Sam Rowley and a small group of volunteers have been helping battle hunger in Central America. Now they want to do the same at home and are inviting others in the St. Louis community to join them.
Rowley, president of R&A Contracting in St. Peters, and Beraka Ministries, a 501[c] charitable organization he helped found, are looking for more than a few good men and women – 5,500 would be nice – to help with assembling meal packets and holding a food drive they hope will become an annual event.
The “Meals for a Million” event is set for Aug. 26-27 at the St. Charles Family Arena, 2002 Arena Parkway. Organizers hope to package one million dried, non-perishable meals as well as collect food items to be distributed to hungry people in the St. Louis area by charitable organizations and food pantries.
Packaged meals have become a popular and efficient way to address hunger throughout the world. Unlike cans and other food products that sometimes lack nutritional value and are bulky and difficult to use, the packets provide a lot of bang for the limited amount of bucks available.
The meal packets are a study in simplicity and efficiency. Nine- to 13-ounce sealed packets of rice and beans or oatmeal, along with formulas of vitamins and minerals, are hand-mixed by volunteers in an assembly line fashion. The raw ingredients and proprietary formulas often are supplied by nonprofits or food processors.
“The neat thing about these packs is that they have everything you need mineral and vitamin-wise,” Rowley said. “When you go into areas where people are hungry and don’t have food most of the time, the nutrition is terrible. This has everything in it that you could imagine, and it is very filling.”
Add water and some simple cooking and each bag can feed as many as six people. “It tastes good,” Rowley said.
The packing events also are fun for volunteers who can range from church groups to students to company employees involved in community outreach. Rowley said he has held a variety of charitable events including four packing activities that involved assembling as many as 14,000 packages in an hour and a half. Those packets were sent to Haiti, Nicaragua and El Salvador.
One close-by packing event has been held annually at Missouri State University to pack one million meals. “We began to ask why we can’t do that here,” Rowley said. “Let’s do it and keep the food right here in St. Louis.”
Rowley is hoping the event will help food pantries and agencies work together.
“Everybody’s always so separate when they do things,” he said. “This isn’t necessarily a church thing. This isn’t just secular, it’s everybody. We want to pull the community in and make it a community event where we all can work together. So now we can have the whole region getting together.”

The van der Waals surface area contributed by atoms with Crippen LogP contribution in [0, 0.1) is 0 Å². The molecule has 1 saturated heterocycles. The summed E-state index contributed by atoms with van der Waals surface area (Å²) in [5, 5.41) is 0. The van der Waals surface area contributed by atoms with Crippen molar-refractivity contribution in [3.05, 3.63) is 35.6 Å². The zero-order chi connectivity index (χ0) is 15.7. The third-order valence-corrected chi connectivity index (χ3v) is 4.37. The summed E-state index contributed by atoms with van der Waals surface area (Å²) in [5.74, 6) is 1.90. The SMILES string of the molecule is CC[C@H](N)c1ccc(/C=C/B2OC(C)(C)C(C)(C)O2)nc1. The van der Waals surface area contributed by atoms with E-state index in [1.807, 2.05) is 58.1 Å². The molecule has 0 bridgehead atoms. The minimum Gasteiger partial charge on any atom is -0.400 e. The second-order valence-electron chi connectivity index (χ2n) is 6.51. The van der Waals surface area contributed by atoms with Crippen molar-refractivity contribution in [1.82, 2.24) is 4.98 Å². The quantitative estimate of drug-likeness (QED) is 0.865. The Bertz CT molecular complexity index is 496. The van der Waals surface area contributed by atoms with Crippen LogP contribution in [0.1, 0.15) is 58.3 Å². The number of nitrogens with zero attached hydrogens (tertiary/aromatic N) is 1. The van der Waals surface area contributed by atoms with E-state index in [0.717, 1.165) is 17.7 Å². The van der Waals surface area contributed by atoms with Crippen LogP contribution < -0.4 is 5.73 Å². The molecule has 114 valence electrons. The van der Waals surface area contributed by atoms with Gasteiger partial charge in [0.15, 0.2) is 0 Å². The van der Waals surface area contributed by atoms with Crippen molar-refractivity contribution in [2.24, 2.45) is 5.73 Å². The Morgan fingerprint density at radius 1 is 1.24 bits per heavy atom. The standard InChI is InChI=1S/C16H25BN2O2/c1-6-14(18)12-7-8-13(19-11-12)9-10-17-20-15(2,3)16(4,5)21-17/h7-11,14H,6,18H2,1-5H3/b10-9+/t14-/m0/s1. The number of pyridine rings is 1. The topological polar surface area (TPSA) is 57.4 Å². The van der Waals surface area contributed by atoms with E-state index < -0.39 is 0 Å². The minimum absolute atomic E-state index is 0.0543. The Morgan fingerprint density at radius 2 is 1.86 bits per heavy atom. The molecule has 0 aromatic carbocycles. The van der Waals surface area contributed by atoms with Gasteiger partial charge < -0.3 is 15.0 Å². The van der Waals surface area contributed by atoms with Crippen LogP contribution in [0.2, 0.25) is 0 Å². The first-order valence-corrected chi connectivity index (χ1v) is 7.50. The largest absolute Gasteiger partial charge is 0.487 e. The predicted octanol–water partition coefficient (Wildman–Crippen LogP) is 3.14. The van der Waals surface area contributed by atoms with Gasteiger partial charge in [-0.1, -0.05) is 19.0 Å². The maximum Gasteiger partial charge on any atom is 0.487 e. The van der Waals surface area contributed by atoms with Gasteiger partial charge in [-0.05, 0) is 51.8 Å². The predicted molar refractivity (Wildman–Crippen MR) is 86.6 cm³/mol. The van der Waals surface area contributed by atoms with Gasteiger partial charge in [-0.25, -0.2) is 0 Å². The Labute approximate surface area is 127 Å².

The son of a missionary family, Rowley spent much of his youth in Ecuador. He’s worked in the St. Charles County area for 30 years and has a passion for giving back.
Bubba Anderson, director of operations at R&A Contracting, said, “I feel like God has blessed me with so much in my life that it’s time for me to give back. And this is a way I’ve found that I can easily give back.”
It’s a lot of work. Some details include recruiting volunteers, getting the food and formulas, finding a venue big enough, deciding where the food will go, handling details and finding the money to pay for it.
The St. Charles Family Arena was found, and Rowley has been actively working with organizations that can provide ingredients and packaging, and deal with managing the event. Outreach Inc., a nonprofit that organizes food packing events nationwide, is providing support.
But volunteers and potential donors still are needed and can sign up or obtain more information at www.mealsforamillion.com or by calling (636) 387-7557.
“Our cost is $165,000 but that doesn’t include shipping or processing,” Rowley said. “We have a budget of about $250,000.”
Sponsorships are available for corporations, organizations and even individuals, who can sponsor individual packing tables. Each table functions as an assembly line with 10 to 12 people working side-by-side. Each packing box can provide 240 meals, which cost Beraka Ministries about $35 to fill. For a $300 donation, a table provides 2,400 meals. Rowley said the donations are just recommended starting points and not set in stone – any help is appreciated.
Another need is volunteers. “That’s the big push we need to put out there, we need people,” Rowley said. He said organizers hope to have as many as 70 tables, with volunteers working brief one-and-a-half hour shifts.
Rowley said there won’t be any problem getting rid of the donations and packets that will come out of the event. “There is a long list of local organizations who have applied for the food,” he said.
“We cannot stamp out hunger, obviously, but we can put a big dent,” he said.